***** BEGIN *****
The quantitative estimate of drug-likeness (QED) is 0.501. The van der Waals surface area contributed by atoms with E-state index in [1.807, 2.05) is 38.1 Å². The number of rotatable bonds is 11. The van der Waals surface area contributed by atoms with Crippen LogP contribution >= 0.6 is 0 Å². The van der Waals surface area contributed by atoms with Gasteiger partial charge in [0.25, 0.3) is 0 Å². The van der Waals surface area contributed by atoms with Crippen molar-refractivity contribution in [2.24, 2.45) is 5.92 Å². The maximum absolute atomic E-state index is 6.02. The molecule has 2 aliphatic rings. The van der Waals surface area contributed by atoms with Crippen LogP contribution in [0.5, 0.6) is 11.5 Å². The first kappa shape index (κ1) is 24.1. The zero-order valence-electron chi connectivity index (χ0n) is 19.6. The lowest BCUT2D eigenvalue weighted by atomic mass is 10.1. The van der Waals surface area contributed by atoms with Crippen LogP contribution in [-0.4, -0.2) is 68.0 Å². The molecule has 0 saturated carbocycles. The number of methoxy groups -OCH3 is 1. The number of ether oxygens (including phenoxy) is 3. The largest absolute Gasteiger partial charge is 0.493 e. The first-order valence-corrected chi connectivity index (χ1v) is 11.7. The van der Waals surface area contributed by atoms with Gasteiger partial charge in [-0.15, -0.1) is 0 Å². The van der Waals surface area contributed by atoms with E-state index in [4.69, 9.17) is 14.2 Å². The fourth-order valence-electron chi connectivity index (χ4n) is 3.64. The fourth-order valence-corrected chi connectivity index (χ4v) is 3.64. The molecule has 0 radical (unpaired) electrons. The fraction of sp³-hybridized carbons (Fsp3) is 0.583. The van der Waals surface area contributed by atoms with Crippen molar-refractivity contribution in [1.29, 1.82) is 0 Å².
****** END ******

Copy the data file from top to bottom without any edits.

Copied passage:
The quantitative estimate of drug-likeness (QED) is 0.501. The van der Waals surface area contributed by atoms with E-state index in [1.807, 2.05) is 38.1 Å². The number of rotatable bonds is 11. The van der Waals surface area contributed by atoms with Crippen LogP contribution >= 0.6 is 0 Å². The van der Waals surface area contributed by atoms with Gasteiger partial charge in [0.25, 0.3) is 0 Å². The van der Waals surface area contributed by atoms with Crippen molar-refractivity contribution in [2.24, 2.45) is 5.92 Å². The maximum absolute atomic E-state index is 6.02. The molecule has 2 aliphatic rings. The van der Waals surface area contributed by atoms with Crippen LogP contribution in [0.5, 0.6) is 11.5 Å². The first kappa shape index (κ1) is 24.1. The zero-order valence-electron chi connectivity index (χ0n) is 19.6. The lowest BCUT2D eigenvalue weighted by atomic mass is 10.1. The van der Waals surface area contributed by atoms with Crippen LogP contribution in [-0.4, -0.2) is 68.0 Å². The molecule has 0 saturated carbocycles. The number of methoxy groups -OCH3 is 1. The number of ether oxygens (including phenoxy) is 3. The largest absolute Gasteiger partial charge is 0.493 e. The first-order valence-corrected chi connectivity index (χ1v) is 11.7. The van der Waals surface area contributed by atoms with Gasteiger partial charge in [-0.15, -0.1) is 0 Å². The van der Waals surface area contributed by atoms with E-state index in [4.69, 9.17) is 14.2 Å². The fourth-order valence-electron chi connectivity index (χ4n) is 3.64. The fourth-order valence-corrected chi connectivity index (χ4v) is 3.64. The molecule has 0 radical (unpaired) electrons. The fraction of sp³-hybridized carbons (Fsp3) is 0.583. The van der Waals surface area contributed by atoms with Crippen molar-refractivity contribution in [1.29, 1.82) is 0 Å².